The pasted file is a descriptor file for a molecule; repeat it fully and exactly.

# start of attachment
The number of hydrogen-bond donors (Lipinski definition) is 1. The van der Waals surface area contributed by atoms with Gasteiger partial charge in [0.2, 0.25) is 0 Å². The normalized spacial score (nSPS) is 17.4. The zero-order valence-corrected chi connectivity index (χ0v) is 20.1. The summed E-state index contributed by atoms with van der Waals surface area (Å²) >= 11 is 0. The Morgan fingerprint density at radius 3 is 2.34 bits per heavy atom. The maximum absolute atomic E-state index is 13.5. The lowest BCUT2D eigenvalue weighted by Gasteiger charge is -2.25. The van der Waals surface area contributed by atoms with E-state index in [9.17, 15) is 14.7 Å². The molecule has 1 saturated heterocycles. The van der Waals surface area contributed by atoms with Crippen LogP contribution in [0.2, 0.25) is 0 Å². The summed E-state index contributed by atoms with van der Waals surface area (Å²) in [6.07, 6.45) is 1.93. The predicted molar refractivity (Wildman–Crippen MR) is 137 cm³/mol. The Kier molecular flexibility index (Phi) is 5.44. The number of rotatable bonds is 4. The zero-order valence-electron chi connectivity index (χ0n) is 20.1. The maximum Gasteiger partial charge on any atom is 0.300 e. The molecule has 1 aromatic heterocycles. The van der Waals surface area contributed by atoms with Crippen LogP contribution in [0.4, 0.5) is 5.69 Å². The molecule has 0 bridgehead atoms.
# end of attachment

The number of hydrogen-bond donors (Lipinski definition) is 1. The van der Waals surface area contributed by atoms with Gasteiger partial charge in [0.2, 0.25) is 0 Å². The normalized spacial score (nSPS) is 17.4. The zero-order valence-corrected chi connectivity index (χ0v) is 20.1. The summed E-state index contributed by atoms with van der Waals surface area (Å²) >= 11 is 0. The Morgan fingerprint density at radius 3 is 2.34 bits per heavy atom. The maximum absolute atomic E-state index is 13.5. The lowest BCUT2D eigenvalue weighted by Gasteiger charge is -2.25. The van der Waals surface area contributed by atoms with E-state index in [9.17, 15) is 14.7 Å². The molecule has 1 saturated heterocycles. The van der Waals surface area contributed by atoms with Crippen LogP contribution in [0.2, 0.25) is 0 Å². The summed E-state index contributed by atoms with van der Waals surface area (Å²) in [6.07, 6.45) is 1.93. The predicted molar refractivity (Wildman–Crippen MR) is 137 cm³/mol. The Kier molecular flexibility index (Phi) is 5.44. The number of rotatable bonds is 4. The zero-order valence-electron chi connectivity index (χ0n) is 20.1. The maximum Gasteiger partial charge on any atom is 0.300 e. The molecule has 1 aromatic heterocycles. The van der Waals surface area contributed by atoms with Crippen LogP contribution in [0.4, 0.5) is 5.69 Å². The molecule has 0 bridgehead atoms.